If companies are thinking about what they should create for their API, he suggested that they look at notable examples in their sector for help with determining a mental model for the industry. He remembered, in particular, looking through Xero’s documentation during his time working in B2B fintech.

Richard urged platform UX designers not to see developers as a special case, but instead as humans working on a team with a job to be done and measures of success. 

“Have a deep understanding of the integration lifecycle and where personas are in the journey. Then after laying down a uniform infrastructure, work on enhancing common touchpoints where experiences and users overlap to make them as delightful and accessible as possible.” - Richard Fortune, Product Manager for Platform Experience at Xero

Building on an earlier point made about personas, Ashwini warned against slotting users into rigid personas. She pointed to the fact that in some cases, for instance, a product manager may wear a hat as a developer when it comes to low-code or no-code tools. In this case, having a strict developer persona may not work. 

Courtney co-signed with Ashwini’s point stating that someone using Amplitude to clean up data might be a data scientist, data governor, or a product manager with some technical knowledge. For this reason, it is a good idea to create personas based on functions as opposed to job titles.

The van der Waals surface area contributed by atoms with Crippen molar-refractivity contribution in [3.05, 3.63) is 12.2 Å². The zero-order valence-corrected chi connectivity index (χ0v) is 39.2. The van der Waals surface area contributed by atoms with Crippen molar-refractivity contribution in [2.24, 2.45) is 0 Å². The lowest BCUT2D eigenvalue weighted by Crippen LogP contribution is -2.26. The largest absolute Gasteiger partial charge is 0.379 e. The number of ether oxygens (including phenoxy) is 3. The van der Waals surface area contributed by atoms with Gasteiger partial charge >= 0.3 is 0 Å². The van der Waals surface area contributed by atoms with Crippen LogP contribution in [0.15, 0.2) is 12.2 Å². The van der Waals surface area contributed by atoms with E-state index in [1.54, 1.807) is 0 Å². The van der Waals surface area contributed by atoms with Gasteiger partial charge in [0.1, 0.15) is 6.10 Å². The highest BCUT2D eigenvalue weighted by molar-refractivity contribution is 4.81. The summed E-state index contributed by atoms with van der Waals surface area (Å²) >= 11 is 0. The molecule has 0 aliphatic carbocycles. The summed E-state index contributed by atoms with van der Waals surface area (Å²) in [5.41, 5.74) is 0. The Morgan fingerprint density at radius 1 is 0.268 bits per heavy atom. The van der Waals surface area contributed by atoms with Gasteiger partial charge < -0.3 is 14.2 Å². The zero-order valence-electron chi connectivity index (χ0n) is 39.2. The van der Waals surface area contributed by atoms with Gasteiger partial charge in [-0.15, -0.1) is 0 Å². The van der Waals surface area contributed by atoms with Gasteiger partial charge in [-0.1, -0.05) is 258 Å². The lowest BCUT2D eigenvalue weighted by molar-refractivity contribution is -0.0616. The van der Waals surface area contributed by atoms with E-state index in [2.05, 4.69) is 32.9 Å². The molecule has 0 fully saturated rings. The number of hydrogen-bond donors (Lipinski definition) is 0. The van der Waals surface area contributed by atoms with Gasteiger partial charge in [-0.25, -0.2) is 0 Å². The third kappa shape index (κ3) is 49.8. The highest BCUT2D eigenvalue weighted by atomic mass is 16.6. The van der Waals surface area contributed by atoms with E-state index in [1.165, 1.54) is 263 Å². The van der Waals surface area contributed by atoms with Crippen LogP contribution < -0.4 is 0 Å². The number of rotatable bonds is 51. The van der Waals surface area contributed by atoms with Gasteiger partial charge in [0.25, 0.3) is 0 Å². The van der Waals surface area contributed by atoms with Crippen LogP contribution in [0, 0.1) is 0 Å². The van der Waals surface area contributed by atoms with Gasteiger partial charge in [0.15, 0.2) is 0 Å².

To this point, Richard shared that Xero is currently re-evaluating what it means to be a partner or a developer using their platform. He pointed out that the domain for their platform users is called; however, this isn’t just meant to support developers, but everyone who has a platform relationship with Xero. 

As part of this reevaluation, they have a community that does developer experience analysis externally, with the intent to understand the motivations behind decisions other companies are making when creating their APIs. They even look at organizations outside of their business sector, like Miro and Notion, to determine what they can learn from their approach. 

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How should organizations that engage in GTM activities with tech partners think about the decision to offer one partner portal vs separate partner portals for devs and GTM teams? How do you figure out where people should go to get the information relevant to them? 

Kirby first shared that creating personas based on functions should help inform companies of how and where people do their work. They can then use this to define how access on their platform should work. He pointed to how the developer portal for Xero not only has a space for engineers to build integrations but includes space for customer support functions like resetting passwords.